If the answer to one or more of these questions is yes, then this product may be in violation of federal regulations. Contact your supplier.

The above is meant as a guideline and is in no way comprehensive as to product composition and labelling requirements.

Status of Substances Found in Sports Nutrition Products

To ensure a safe food supply, all foods sold in Canada, whether domestic or imported, must meet the health and safety requirements of the Food and Drugs Act and Regulations. Enforcement is provided for in criminal law.

Section 4 of the Food and Drugs Act prohibits the sale of an article of food that:

  1. has in or upon it any poisonous or harmful substance;
  2. is unfit for human consumption;
  3. consists in whole or in part of any filthy, putrid, disgusting, rotten, decomposed or diseased animal or vegetable substance;
  4. is adulterated; or
  5. was manufactured, prepared, preserved, packaged, or stored under unsanitary conditions.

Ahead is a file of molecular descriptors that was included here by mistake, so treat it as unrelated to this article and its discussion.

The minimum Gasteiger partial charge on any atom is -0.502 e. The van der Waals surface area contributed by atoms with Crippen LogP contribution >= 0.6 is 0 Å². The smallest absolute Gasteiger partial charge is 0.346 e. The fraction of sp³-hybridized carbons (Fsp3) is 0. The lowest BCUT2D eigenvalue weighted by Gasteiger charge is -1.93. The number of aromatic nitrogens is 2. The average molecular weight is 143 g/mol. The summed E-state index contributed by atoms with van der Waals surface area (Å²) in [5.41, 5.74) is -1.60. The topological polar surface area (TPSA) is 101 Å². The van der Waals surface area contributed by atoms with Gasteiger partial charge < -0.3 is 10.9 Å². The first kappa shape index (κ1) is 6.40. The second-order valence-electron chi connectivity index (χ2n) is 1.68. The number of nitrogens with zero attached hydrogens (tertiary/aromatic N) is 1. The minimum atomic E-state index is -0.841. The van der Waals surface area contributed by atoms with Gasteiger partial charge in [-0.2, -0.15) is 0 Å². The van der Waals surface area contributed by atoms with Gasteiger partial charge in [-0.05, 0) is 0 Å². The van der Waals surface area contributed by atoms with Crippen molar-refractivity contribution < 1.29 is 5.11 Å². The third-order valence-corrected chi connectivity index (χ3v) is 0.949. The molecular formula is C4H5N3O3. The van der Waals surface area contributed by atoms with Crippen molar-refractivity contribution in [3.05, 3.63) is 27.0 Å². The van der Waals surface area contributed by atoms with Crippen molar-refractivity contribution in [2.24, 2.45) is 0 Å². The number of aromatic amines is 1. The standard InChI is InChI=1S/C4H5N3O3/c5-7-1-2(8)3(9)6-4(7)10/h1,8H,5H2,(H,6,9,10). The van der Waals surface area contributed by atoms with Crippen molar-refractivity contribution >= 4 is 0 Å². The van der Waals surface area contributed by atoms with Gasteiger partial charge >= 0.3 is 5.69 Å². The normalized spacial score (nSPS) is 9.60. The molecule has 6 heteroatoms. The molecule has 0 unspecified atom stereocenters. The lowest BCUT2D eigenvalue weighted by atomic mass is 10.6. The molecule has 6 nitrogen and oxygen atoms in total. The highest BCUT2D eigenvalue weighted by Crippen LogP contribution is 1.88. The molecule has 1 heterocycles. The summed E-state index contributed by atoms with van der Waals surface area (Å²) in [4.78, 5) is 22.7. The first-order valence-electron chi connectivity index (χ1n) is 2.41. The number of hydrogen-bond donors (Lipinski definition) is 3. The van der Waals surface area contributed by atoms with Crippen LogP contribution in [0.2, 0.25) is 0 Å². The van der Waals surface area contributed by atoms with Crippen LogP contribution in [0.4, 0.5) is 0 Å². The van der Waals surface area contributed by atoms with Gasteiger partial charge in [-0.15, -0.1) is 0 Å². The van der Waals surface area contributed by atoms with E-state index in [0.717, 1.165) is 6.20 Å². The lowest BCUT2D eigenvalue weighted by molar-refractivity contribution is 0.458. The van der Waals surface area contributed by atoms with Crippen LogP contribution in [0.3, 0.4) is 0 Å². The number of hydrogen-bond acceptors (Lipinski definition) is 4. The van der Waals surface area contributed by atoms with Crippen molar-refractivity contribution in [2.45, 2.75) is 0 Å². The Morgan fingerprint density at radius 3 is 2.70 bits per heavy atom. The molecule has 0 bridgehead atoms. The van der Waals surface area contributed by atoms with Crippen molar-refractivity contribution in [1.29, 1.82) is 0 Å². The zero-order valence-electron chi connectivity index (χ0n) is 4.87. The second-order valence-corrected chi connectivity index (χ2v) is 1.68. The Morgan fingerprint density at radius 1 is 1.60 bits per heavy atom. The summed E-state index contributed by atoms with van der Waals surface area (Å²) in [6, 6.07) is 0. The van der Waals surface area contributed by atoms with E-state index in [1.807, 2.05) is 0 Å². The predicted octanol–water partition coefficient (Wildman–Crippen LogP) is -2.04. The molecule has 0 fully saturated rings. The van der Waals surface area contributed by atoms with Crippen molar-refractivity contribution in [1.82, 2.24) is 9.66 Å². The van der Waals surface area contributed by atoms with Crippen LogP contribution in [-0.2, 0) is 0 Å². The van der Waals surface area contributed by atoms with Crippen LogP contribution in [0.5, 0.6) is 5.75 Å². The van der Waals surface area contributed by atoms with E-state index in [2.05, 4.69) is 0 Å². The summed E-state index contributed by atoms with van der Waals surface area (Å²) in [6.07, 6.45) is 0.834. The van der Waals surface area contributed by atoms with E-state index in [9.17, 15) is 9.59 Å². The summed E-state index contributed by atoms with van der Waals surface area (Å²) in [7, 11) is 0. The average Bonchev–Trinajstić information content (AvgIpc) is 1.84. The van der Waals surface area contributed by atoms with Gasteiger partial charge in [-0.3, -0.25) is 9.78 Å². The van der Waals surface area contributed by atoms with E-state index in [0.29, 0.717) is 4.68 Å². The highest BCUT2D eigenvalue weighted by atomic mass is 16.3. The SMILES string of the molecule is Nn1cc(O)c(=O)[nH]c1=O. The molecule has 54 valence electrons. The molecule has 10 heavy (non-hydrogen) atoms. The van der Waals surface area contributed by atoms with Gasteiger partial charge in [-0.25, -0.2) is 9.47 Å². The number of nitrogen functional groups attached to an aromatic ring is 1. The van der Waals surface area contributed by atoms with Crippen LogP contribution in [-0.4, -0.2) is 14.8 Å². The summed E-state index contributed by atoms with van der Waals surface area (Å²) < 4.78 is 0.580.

In addition, specific regulations limit the addition of certain substances to foods.

The following table is a list of ingredients that are not considered acceptable in sports nutrition products offered for sale in Canada. This list is not exhaustive but rather focusses on substances that have been encountered in these types of products.

Substances considered unsuitable for use in sports nutrition products

  • Anabolic Steroids
  • Branched chain amino acids (isoleucine, leucine, valine)*
  • Boron
  • Caffeine, except in cola beverages and carbonated soft drinks
  • Calamus, oil, extract or root
  • Carnitine
  • Catha edulis
  • Chitosan
  • Chromium Nicotinate
  • Chromium Picolinate
  • Chromium Polynicotinate
  • Citrulline
  • Cyclamates**
  • DHA (Docosahexanoic Acid)***
  • DHEA (Dehydroepiandrosterone)